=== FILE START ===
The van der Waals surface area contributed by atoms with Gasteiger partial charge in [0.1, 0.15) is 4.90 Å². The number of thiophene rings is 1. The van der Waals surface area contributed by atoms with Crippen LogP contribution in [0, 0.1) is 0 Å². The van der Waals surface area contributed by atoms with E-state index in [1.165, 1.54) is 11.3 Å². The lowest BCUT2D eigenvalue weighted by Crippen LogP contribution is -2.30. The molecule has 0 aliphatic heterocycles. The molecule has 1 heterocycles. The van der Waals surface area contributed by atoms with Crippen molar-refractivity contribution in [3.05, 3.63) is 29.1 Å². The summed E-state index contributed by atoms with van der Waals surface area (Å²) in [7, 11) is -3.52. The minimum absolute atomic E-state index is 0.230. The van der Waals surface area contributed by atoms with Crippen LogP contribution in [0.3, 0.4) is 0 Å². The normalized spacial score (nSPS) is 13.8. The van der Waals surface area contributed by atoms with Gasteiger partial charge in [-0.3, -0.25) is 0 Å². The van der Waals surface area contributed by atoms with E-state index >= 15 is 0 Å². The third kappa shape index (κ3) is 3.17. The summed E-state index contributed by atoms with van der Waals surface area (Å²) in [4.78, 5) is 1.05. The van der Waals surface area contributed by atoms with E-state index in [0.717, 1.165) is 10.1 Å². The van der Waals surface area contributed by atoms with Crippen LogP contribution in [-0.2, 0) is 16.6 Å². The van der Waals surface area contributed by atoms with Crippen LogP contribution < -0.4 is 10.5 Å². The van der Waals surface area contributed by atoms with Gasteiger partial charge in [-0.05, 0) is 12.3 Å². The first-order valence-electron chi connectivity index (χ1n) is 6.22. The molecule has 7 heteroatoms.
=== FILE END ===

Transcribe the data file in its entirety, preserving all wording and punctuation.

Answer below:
The van der Waals surface area contributed by atoms with Gasteiger partial charge in [0.1, 0.15) is 4.90 Å². The number of thiophene rings is 1. The van der Waals surface area contributed by atoms with Crippen LogP contribution in [0, 0.1) is 0 Å². The van der Waals surface area contributed by atoms with E-state index in [1.165, 1.54) is 11.3 Å². The lowest BCUT2D eigenvalue weighted by Crippen LogP contribution is -2.30. The molecule has 0 aliphatic heterocycles. The molecule has 1 heterocycles. The van der Waals surface area contributed by atoms with Crippen molar-refractivity contribution in [3.05, 3.63) is 29.1 Å². The summed E-state index contributed by atoms with van der Waals surface area (Å²) in [7, 11) is -3.52. The minimum absolute atomic E-state index is 0.230. The van der Waals surface area contributed by atoms with Crippen LogP contribution in [0.3, 0.4) is 0 Å². The normalized spacial score (nSPS) is 13.8. The van der Waals surface area contributed by atoms with Gasteiger partial charge in [-0.3, -0.25) is 0 Å². The van der Waals surface area contributed by atoms with E-state index >= 15 is 0 Å². The third kappa shape index (κ3) is 3.17. The summed E-state index contributed by atoms with van der Waals surface area (Å²) in [4.78, 5) is 1.05. The van der Waals surface area contributed by atoms with E-state index in [0.717, 1.165) is 10.1 Å². The van der Waals surface area contributed by atoms with Crippen LogP contribution in [-0.2, 0) is 16.6 Å². The van der Waals surface area contributed by atoms with Crippen LogP contribution < -0.4 is 10.5 Å². The van der Waals surface area contributed by atoms with Gasteiger partial charge in [-0.05, 0) is 12.3 Å². The first-order valence-electron chi connectivity index (χ1n) is 6.22. The molecule has 7 heteroatoms.